The George Sand-Gustave Flaubert Letters

LXVIII. To George Sand

At last, at last, I have news of you, dear master, and good news, which is doubly agreeable.

I am planning to return to my home in the country with Madame Sand, and my mother hopes that will be the case. What do you say? For, with all that goes on, we never see each other, confound it!

As for my moving, it is not that I lack the desire of being free to move about. But I should be lost if I stirred before I finish my novel. Your friend is a man of wax; everything gets imprinted on him, is encrusted on him, penetrates him. If I should visit you, I should think of nothing but you and yours, your house, your country, the appearance of the people I had met, etc. I require great efforts to gather myself together; I always tend to scatter myself. That is why, dear adored master, I deprive myself of going to sit down to dream aloud in your house. But, in the summer or autumn of 1869, you shall see what a fine commercial traveller I am, once let loose to the open air. I am abject, I warn you.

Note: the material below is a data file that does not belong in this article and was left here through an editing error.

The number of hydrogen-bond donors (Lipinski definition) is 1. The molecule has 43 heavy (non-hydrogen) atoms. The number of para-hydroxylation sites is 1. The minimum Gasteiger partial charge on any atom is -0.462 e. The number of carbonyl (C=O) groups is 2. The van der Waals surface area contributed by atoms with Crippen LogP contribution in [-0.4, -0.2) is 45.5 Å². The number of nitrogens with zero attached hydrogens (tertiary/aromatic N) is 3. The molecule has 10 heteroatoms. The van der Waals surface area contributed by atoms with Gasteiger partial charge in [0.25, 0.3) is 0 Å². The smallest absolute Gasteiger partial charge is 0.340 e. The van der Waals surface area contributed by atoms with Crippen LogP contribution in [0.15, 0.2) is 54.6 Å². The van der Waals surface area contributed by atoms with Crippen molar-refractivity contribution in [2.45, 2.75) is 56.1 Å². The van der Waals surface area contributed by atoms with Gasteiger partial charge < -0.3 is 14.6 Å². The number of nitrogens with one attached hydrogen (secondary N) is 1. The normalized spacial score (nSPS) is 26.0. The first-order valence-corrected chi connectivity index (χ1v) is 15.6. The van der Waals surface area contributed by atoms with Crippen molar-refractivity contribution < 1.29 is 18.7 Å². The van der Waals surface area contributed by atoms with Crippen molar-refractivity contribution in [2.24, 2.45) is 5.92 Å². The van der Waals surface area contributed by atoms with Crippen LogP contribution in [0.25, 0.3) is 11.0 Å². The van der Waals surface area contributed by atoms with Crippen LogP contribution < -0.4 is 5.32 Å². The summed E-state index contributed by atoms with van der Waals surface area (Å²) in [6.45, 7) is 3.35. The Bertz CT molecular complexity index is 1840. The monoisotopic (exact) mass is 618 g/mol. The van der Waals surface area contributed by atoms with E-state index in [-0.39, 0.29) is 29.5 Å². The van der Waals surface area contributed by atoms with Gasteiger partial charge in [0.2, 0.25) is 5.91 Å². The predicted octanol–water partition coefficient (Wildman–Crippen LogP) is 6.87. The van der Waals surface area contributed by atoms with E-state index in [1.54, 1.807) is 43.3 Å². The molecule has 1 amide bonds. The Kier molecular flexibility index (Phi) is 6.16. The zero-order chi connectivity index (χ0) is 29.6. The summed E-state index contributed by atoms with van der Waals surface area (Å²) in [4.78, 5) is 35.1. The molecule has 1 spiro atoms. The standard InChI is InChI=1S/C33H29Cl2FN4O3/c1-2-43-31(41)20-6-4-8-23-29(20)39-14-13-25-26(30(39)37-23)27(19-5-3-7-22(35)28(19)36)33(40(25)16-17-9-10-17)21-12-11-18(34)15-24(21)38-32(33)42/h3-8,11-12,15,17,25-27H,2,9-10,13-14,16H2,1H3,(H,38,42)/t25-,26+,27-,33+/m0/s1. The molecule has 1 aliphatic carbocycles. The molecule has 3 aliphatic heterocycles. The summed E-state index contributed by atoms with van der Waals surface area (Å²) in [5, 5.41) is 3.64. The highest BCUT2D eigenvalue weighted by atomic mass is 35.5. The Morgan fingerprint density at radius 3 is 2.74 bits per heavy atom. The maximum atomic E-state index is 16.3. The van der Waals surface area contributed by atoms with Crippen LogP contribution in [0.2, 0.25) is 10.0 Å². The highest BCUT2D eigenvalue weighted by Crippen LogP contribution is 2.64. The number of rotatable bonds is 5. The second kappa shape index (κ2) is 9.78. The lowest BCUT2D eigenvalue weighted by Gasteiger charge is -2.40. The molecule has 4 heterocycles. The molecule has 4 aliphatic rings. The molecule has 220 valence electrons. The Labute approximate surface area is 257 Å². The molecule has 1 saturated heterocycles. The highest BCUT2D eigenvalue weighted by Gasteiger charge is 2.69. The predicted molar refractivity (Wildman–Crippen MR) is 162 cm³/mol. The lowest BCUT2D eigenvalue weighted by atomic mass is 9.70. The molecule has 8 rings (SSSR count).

As to news, there is a quiet once more since the Kerveguen incident has died its beautiful death. Was it not a farce? and silly?

Sainte-Beuve is preparing a lecture on the press law. He is better, decidedly. I dined Tuesday with Renan. He was marvellously witty and eloquent, and artistic! as I have never seen him. Have you read his new book? His preface causes talk. My poor Theo worries me. I do not think him strong.

Last updated Sunday, March 27, 2016 at 11:54